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Governance and the economy

Of all the results of the governance crisis in Africa, the economic crisis has certainly had the most devastating effect on populations. It is also the issue that inspires the most debate on and off the continent. Looking at the economy from the ‘governance viewpoint’ takes one beyond purely technical and economic considerations. Huge social deficits accentuated by policies implemented since independence, Africa’s increasingly precarious position on the world economic stage, deepening poverty for the great majority of populations, corruption that erodes the foundations of the rule of law…all these bring into serious doubt the current means of economic regulation. The food crisis of 2008 and the financial crisis of 2009 focus sharp attention on the need to overhaul the means of regulating the economy on the national and international levels. The construction of a new national and world architecture for economic governance should emerge from a new paradigm that places the values of solidarity, plurality, ethics and sustainability at the heart of economic processes.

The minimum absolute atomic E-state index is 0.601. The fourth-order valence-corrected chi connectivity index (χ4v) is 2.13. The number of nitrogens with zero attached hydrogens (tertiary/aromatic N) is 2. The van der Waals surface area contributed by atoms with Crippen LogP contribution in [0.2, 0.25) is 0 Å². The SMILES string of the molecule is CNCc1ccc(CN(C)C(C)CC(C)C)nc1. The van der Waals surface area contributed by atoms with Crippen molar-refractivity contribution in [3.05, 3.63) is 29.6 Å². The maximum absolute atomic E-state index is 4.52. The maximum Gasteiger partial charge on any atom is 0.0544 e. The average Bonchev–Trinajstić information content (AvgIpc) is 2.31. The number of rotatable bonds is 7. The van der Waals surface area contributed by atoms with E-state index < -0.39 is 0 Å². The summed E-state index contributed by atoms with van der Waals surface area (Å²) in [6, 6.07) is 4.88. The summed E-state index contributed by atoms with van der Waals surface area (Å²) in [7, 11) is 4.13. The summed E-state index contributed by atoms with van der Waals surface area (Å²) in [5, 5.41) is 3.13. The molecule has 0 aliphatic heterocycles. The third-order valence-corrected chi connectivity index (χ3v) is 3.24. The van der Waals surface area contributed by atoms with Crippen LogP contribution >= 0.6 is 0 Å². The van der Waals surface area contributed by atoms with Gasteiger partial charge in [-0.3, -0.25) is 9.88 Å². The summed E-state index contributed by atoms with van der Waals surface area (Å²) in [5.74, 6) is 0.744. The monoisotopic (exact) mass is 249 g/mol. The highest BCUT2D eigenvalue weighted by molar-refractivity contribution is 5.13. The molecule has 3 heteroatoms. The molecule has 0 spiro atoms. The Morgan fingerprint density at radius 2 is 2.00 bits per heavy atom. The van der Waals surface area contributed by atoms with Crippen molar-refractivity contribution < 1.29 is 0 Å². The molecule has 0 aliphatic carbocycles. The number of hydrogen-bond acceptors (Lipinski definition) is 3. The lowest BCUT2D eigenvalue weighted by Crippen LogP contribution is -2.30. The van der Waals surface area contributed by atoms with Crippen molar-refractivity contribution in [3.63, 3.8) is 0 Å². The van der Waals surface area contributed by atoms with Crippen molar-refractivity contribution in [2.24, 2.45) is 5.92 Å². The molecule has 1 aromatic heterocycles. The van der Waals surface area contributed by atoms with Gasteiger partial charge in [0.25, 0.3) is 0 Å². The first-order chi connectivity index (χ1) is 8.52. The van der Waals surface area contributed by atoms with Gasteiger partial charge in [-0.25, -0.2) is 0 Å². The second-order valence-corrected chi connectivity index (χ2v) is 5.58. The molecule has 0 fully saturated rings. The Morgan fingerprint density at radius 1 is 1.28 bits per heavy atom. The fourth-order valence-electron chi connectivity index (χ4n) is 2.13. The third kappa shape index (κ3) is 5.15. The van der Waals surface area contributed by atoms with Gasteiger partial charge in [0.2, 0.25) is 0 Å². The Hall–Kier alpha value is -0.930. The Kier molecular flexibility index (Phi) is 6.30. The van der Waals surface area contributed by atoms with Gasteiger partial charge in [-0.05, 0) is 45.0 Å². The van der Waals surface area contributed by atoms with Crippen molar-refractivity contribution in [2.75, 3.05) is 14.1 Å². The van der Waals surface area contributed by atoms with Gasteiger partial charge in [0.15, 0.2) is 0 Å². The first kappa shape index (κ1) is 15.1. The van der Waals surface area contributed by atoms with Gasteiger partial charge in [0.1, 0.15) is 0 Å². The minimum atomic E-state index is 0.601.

The Alliance’s approach to this debate on rebuilding economic governance is to formulate three points that seem vital to Africa today, given its economic configuration (primarily focused on raw materials) and the dominant framework of government reforms (primarily focused on decentralisation policies and local development). These points can be expressed as questions:

  • 1) How can we make sure the means of exploiting and selling natural resources are sustainable and contribute significantly to the economic well-being of local populations?

  • 2) Which agricultural policies and means of organising agricultural markets contribute to true food independence in Africa?

  • 3) Under what conditions (institutional reforms, territorial development) could the decentralisation processes currently in progress encourage the creation of wealth at the local level and contribute to the harmonious and balanced development of African economies?

With regard to all these questions, the Alliance proposes to organise an open and forward-looking dialogue based on the individual experiences of different categories of actors: decision-makers in government and the private sector, partners in development, scientists, trade unions, and association members.